Youth and Education news Volume 1 February 2012
Cultural find in San
Antonio, remains of apparent prehistoric hut located
Read the entire article: http://www.therepublic.com/
Condensed by Native Village
Texas: Signs of ancient human settlements are scattered across Texas. Some are more than 10,000 years old. A new find now offers evidence that about 1500 B.C. — before the Spanish Conquest — natives were building structures along the San Antonio River.
Recently, workers preparing Mission County Park for construction uncovered remains of a prehistoric hut that burned down. The structure dates from the Late Archaic Period: 3000 - 1000 B.C.E.
"It adds to the cultural importance of this park, and it's determined to be the third-oldest-known structure in the state of Texas, so it's in its own category in prehistory," said Betty Bueche, a Bexar County official.
Evidence is being analyzed by archeologists and scientists. In the meantime, the site has been reburied. Bueche did not cite the location for fear of tampering.
Officials are waiting on further carbon dating. A report is being prepared for Texas state officials to review.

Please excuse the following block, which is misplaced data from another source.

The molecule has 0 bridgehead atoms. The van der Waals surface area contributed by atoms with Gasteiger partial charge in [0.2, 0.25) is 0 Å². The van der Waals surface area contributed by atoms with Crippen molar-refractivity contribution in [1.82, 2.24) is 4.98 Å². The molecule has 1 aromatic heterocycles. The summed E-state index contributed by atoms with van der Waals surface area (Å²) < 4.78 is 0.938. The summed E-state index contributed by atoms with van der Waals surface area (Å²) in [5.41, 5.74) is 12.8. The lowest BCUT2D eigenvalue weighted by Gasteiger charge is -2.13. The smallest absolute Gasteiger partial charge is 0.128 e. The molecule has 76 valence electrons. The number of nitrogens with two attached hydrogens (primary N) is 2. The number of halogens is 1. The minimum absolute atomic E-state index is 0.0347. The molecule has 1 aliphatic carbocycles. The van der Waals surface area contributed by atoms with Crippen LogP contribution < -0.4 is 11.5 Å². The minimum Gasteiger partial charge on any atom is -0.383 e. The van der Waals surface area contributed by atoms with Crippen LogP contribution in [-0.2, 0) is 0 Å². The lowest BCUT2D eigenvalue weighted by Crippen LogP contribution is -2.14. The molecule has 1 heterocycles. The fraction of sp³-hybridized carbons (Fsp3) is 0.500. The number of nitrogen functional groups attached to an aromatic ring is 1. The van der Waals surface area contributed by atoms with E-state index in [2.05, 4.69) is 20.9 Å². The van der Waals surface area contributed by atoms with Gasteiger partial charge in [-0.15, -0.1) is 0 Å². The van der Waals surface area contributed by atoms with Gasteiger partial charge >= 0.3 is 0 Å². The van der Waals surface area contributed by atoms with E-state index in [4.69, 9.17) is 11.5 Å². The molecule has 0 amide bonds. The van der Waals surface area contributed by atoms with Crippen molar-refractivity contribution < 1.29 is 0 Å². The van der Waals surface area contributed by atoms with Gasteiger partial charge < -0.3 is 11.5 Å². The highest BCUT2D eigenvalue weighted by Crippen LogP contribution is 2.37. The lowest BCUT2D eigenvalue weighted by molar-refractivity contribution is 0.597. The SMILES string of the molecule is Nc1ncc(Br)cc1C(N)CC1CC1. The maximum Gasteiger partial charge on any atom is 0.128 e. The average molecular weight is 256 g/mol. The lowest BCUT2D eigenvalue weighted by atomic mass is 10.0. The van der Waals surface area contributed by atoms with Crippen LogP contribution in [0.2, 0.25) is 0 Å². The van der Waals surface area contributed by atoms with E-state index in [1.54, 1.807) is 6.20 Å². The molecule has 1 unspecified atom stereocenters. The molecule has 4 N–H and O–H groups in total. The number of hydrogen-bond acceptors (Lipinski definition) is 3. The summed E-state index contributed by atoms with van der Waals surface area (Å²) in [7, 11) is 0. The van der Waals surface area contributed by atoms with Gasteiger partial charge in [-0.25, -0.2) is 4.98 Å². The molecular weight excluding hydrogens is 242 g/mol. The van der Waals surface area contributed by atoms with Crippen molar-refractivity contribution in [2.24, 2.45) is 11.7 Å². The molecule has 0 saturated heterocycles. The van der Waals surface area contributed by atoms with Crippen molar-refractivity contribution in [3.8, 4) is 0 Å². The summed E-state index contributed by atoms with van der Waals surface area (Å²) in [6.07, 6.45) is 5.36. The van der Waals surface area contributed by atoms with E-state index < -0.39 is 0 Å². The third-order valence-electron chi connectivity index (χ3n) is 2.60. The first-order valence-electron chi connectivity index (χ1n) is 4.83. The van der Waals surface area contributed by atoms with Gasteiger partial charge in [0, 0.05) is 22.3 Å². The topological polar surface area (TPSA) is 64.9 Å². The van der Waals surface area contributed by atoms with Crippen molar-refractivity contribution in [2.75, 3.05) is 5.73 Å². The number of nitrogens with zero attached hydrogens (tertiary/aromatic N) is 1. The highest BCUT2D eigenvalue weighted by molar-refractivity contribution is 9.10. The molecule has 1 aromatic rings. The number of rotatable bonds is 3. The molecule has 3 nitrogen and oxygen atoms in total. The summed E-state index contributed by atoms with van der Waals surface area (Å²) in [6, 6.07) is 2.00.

It's not known yet what the structure was used for, and its dimensions aren't certain. Few artifacts were at the location.
Similar structures have never been found in the San Antonio area. Until now, the area's oldest known buildings were from the colonial period.
"In that timeframe, the structures that have been found previously are with bent poles, so they formed sort of a domed hut," Beuche said. "These were done with upright posts, so this was a method of construction that, until this find and the carbon dating that's been done, we didn't know dated that far back.
Bueche added that charred remnants could tell tales. "We want to illustrate that the occupation of this area extended far earlier than when the Spaniards arrived, and that there is a cultural continuum from the occupation of the Native American groups, to the arrival of the Spaniards, to modern day."
In the meantime, officials hope to preserve the site and avoid damage from construction and curiosity seekers.
Village © Gina Boltz
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